Up until my latest dog, I have always taken water introduction for granted. Since I’m a retriever guy, I’ve always had dogs that took to water with ease. I assumed that would be the case two years ago when I picked up a little black Lab we named Sadie, but she had other plans.
While I assumed steadiness and recall would prove to be the toughest challenges with my fresh recruit, it quickly became clear that she was not going into the water. No matter how hot it was, no matter how I tried to coax her in, she wasn’t having it. She would wade in until her back end started to float, and that was that.
I was stumped, so I called a buddy who is a professional trainer who reassured me that water hesitancy is common. So is outright fear if the introduction goes wrong. He told me to trust the process, and that she’d get there, which ended up being true.
First impressions aren’t only important if you’re on a date or in a job interview. They matter in a pup’s world, too, and if you try to introduce a young dog to the wrong kind of water they’ll develop a real aversion to it.
Cold water is a no-no. As is deep water. You want warm(ish) water, and ideally you want the first introduction to happen when your pup has been running around in the heat. A dog that has been chasing a dummy in the blazing sun is far more likely to naturally run into the water on its own volition, which is a plus.
It’s also important to conduct a water introduction somewhere with a hard, gently sloping bottom. A quick drop off, or a soft muddy bottom, can work against you.
Even if you check all of these boxes, it still might not be enough.
Cooling off after playing in the midday heat might be enough of a reward for some puppies to jump in the water for the first time. Other dogs need a little more coaxing, especially if they have a hangup about a body of water you’ve already tried to get them to enter.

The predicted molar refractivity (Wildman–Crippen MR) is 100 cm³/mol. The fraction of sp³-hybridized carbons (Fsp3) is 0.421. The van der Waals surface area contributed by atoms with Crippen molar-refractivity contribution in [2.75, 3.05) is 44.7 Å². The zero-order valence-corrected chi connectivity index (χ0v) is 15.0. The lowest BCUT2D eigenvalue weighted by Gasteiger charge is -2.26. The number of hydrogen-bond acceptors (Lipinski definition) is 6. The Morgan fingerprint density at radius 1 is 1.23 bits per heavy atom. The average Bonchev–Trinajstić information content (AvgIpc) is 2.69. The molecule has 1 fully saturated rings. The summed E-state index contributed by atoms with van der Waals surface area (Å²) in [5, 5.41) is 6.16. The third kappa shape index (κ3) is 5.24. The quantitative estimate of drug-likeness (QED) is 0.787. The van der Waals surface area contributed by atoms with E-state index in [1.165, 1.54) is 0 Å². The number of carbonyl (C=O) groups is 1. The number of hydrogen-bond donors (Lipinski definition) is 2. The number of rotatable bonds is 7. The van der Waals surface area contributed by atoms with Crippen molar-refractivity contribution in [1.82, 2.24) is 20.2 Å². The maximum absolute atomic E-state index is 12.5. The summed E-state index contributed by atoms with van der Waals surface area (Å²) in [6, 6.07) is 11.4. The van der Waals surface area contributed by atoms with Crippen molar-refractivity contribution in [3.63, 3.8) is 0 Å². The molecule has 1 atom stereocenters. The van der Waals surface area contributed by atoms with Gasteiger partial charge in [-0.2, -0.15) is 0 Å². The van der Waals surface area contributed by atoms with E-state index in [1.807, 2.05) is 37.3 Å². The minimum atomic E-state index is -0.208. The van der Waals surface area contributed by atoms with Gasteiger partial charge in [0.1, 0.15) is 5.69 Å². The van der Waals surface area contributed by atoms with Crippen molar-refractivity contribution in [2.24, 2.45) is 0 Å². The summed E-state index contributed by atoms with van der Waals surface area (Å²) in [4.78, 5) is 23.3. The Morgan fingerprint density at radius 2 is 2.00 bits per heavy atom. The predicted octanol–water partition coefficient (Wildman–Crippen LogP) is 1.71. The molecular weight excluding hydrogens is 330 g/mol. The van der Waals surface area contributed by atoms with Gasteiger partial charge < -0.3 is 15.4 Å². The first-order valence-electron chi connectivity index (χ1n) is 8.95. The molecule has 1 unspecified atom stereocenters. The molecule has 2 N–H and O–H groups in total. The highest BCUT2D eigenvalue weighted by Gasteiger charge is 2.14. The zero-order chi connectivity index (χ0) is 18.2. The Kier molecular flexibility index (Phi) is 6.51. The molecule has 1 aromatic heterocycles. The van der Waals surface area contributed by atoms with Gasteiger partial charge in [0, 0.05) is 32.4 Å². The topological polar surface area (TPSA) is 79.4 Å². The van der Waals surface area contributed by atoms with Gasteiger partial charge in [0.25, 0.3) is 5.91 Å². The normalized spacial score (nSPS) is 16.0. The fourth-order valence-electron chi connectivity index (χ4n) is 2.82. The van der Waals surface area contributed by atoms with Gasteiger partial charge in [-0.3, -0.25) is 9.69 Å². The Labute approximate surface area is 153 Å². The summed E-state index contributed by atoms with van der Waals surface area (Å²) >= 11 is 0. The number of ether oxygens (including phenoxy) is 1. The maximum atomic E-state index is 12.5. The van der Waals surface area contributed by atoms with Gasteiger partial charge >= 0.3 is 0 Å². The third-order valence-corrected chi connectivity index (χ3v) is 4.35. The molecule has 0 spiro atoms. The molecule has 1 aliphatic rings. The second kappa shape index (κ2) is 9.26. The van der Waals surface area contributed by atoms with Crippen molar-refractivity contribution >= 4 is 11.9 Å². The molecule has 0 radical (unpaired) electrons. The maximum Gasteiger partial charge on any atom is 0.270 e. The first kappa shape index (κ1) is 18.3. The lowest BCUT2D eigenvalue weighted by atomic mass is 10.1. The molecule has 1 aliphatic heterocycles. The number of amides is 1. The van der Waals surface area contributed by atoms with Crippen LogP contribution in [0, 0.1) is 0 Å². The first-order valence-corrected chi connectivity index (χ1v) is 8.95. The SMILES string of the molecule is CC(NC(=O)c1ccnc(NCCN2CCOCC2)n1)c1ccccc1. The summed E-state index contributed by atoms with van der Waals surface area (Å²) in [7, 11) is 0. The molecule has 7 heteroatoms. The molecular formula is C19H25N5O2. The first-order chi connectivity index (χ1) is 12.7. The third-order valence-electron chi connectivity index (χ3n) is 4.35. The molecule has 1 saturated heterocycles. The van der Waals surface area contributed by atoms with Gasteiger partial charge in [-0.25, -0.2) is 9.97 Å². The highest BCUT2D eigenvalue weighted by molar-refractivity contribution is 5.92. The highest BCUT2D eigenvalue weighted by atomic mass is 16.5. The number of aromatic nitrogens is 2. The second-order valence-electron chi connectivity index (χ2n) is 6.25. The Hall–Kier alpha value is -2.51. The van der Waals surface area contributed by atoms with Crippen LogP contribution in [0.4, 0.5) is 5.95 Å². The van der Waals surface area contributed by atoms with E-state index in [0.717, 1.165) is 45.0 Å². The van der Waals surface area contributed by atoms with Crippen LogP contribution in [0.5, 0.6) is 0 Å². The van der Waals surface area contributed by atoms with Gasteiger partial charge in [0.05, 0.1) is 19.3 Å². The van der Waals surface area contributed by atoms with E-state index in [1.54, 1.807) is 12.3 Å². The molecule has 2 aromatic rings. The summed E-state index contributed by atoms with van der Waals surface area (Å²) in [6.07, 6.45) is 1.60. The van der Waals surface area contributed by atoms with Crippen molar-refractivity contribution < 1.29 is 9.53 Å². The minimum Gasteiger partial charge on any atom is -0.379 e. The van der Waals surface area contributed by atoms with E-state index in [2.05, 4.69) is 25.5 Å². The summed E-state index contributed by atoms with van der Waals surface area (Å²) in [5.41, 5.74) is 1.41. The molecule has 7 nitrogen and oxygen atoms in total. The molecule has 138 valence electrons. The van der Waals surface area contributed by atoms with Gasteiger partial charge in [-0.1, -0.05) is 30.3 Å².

This happened with Sadie, and I don’t really know why. For whatever reason, the warm, slow-moving river by my house with the hard, sloping bottom wasn’t going to cut it. She made up her mind that it wasn’t the spot she wanted to go in, and that was that.
It was frustrating. Still, I knew that no matter what, I couldn’t force it. People who toss their dogs in, or push them off of a dock or a boat are very likely to ruin their pups when it comes to water. That’s a dumb thing to do with a house pet, and absolutely moronic (and unfair) to do to a dog that is eventually going to accompany you in a duck boat.
With Sadie, I left the river and found a small pond at a park by our house. Then I upped the ante.
Originally with my Lab, I tried to coax her in with a handful of kibble. I thought if food can’t do it, nothing can. But food didn’t do it, so my trainer buddy suggested busting out some pheasant wings, to which she had already been introduced.
Wings are a big deal to a puppy, especially if they have limited access to them. When I brought out a couple for Sadie next to that small pond, she went ballistic. After a couple of weeks of not going in deep enough to have to swim, one fluttering wing in a new body of water brought her over the edge.
As soon as she swam that first time, it was like a new level was unlocked. Now she won’t stay out.
This is how it goes with dog training. You can’t force it, so you have to set them up to make the right choice and succeed on their own. While it might seem like most hunting dogs should naturally take to water, many don’t. At least not right away. When they don’t, figure out how to change up the routine enough to get them to choose to go in.
They’ll get there on their own time. And remember, once again, to never force them in, or you might be dealing with a gun-shy level problem when it comes to water work.